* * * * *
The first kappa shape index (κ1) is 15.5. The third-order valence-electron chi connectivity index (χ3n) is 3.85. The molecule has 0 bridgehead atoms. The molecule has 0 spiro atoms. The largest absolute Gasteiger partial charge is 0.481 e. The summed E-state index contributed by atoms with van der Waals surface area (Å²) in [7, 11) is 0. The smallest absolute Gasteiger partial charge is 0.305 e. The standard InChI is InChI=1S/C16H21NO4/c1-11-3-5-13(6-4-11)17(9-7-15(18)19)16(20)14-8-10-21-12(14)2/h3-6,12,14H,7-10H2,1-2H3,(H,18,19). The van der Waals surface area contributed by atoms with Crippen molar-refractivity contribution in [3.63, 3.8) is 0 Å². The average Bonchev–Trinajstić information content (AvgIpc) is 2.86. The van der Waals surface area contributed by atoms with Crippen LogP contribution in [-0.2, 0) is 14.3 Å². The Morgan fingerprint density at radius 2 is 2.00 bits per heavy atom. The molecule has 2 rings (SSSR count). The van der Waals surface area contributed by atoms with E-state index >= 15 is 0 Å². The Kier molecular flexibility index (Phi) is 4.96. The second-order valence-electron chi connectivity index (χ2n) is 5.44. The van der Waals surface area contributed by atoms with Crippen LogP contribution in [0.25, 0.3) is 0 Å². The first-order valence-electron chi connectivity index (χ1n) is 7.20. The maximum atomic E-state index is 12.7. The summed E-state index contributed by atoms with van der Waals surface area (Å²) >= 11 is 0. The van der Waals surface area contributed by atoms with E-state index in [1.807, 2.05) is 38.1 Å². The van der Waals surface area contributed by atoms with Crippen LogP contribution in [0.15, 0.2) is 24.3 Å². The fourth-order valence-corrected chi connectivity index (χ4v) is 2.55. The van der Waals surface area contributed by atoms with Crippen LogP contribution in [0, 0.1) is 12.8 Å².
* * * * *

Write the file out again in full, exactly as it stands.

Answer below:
The first kappa shape index (κ1) is 15.5. The third-order valence-electron chi connectivity index (χ3n) is 3.85. The molecule has 0 bridgehead atoms. The molecule has 0 spiro atoms. The largest absolute Gasteiger partial charge is 0.481 e. The summed E-state index contributed by atoms with van der Waals surface area (Å²) in [7, 11) is 0. The smallest absolute Gasteiger partial charge is 0.305 e. The standard InChI is InChI=1S/C16H21NO4/c1-11-3-5-13(6-4-11)17(9-7-15(18)19)16(20)14-8-10-21-12(14)2/h3-6,12,14H,7-10H2,1-2H3,(H,18,19). The van der Waals surface area contributed by atoms with Crippen molar-refractivity contribution in [3.63, 3.8) is 0 Å². The average Bonchev–Trinajstić information content (AvgIpc) is 2.86. The van der Waals surface area contributed by atoms with Crippen LogP contribution in [-0.2, 0) is 14.3 Å². The Morgan fingerprint density at radius 2 is 2.00 bits per heavy atom. The molecule has 2 rings (SSSR count). The van der Waals surface area contributed by atoms with E-state index >= 15 is 0 Å². The Kier molecular flexibility index (Phi) is 4.96. The second-order valence-electron chi connectivity index (χ2n) is 5.44. The van der Waals surface area contributed by atoms with Crippen LogP contribution in [0.25, 0.3) is 0 Å². The first-order valence-electron chi connectivity index (χ1n) is 7.20. The maximum atomic E-state index is 12.7. The summed E-state index contributed by atoms with van der Waals surface area (Å²) >= 11 is 0. The van der Waals surface area contributed by atoms with E-state index in [1.807, 2.05) is 38.1 Å². The van der Waals surface area contributed by atoms with Crippen LogP contribution in [0.15, 0.2) is 24.3 Å². The fourth-order valence-corrected chi connectivity index (χ4v) is 2.55. The van der Waals surface area contributed by atoms with Crippen LogP contribution in [0, 0.1) is 12.8 Å².